Hunters Point homeowners sue developer and scandalized engineering firm
A pair of homeowners in the new housing development built at the former Navy shipyard at Hunters Point filed lawsuits on Tuesday against both the property developer and the environmental engineering firm at the center of an ongoing fraud scandal at the toxic Superfund site.
The suits, filed in San Francisco Superior Court by a prominent and politically connected Peninsula-based litigation firm, allege that the nearby toxic contamination is jeopardizing the value of their homes. They also allege that Lennar Corp. and FivePoint Holdings, the companies developing the land and selling the townhomes at the SF Shipyard, “knew they were selling badly contaminated land, yet they marketed the residential development to prospective homeowners as clean and safe.”
“When the SF Shipyard Residents purchased their homes from Lennar and/or FivePoint, they had no reason to believe they were purchasing residential property on a site contaminated with radioactive and/or industrial waste at levels potentially deleterious to their health,” allege homeowners Linda Pennington, Greg Pennington, Theo Ellington, and Victoria Trusty. “At no point before the purchase did Lennar and/or FivePoint disclose this essential information.”
Hunters Point was a major military base and prominent employer in the area from World War II until 1974, when the Navy ceased shipyard repair operations. The Navy also operated a nuclear warfare research lab, the Naval Radiological Defense Laboratory, from 1946 until 1969.
Residual contamination from experiments and from shipyard repair includes radioactive waste dumped down storm and sewer linesand radioactive materials tossed in a 44-acre landfill that still remains on-site.
“Lennar and FivePoint have...sold approximately 300-350 newly built homes to current residents…all the while publicly averring that these homes were safe to inhabit,” the suits allege. And, when selling the properties, “Lennar focused on its history as a naval base and omitted the site’s history as a nuclear laboratory and a shipyard that dumped industrial waste into landfills in the area and treated radioactive waste as common garbage.”
The suits were filed by attorneys from Cotchett, Pitre, and McCarthy.
A spokesman for FivePoint said the firm would have no comment.
Sam Singer, a spokesperson for Tetra Tech EC—the multibillion-dollar engineering firm whose former workers admitted to federal prosecutors that they deliberately faked part of the $250 million cleanup job—told the San Francisco Chronicle that the lawsuit “doesn’t seem…very strong.”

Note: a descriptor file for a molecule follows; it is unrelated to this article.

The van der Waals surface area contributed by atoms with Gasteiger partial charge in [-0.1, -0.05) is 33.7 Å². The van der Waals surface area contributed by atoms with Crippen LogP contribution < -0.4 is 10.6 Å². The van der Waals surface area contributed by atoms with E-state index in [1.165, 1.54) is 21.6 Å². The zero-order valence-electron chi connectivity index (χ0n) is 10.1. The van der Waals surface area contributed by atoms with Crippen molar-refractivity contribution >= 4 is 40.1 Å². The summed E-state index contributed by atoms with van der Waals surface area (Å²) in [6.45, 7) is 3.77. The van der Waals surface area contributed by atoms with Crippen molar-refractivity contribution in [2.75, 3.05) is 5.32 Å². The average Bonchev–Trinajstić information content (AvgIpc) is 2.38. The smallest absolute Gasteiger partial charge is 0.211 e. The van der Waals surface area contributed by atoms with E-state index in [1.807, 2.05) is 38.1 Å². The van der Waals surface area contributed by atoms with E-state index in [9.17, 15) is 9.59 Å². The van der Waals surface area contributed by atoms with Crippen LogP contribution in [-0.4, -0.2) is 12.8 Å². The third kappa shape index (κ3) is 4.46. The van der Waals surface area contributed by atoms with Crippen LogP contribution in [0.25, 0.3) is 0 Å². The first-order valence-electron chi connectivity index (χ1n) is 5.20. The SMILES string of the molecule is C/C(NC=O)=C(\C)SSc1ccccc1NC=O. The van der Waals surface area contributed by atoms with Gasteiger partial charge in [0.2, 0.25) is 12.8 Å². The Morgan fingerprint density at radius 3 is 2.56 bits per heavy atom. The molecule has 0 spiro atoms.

One of the plaintiffs, shipyard homeowner Theo Ellington, a neighborhood native, is also a candidate for district supervisor in November’s election. The saga at the shipyard has become a central campaign issue.
The 450-acre former Navy shipyard and nuclear warfare research lab in the city’s southeastern corner was designated a U.S. Environmental Protection Agency Superfund site in 1989.
The Navy has paid a number of engineering firms, including Tetra Tech EC, roughly $1.1 billion to clean the shipyard of radioactive and toxic contamination.
After those firms’ work was completed and declared adequate by the EPA and other regulators, the Navy transferred the land to the city, which then handed it over to Lennar and FivePoint for development.
The first areas of the shipyard were declared clean and transferred to Lennar Corp. for development in 2004. By 2014, when the first units at the Shipyard SF were released to the market, the Navy was aware that there were serious problems with Tetra Tech’s work.
However, it was not revealed until earlier this year that up to 97 percent of Tetra Tech’s work showed signs of fraud.
Subsequent revelations from whistleblowers alleging that perfunctory surface scans failed to find contamination in the area were homes are now built have led the California Department of Public Health to conduct a surface scan of the area.
That scan is currently ongoing.
All land transfers at the shipyard have been on hold since 2016. As Curbed SF reported, San Francisco’s Office of Community Investment and Infrastructure accepted land that may still be dirty. It’s still not clear what the city plans to do with this land... (To read the entire article, please click HERE)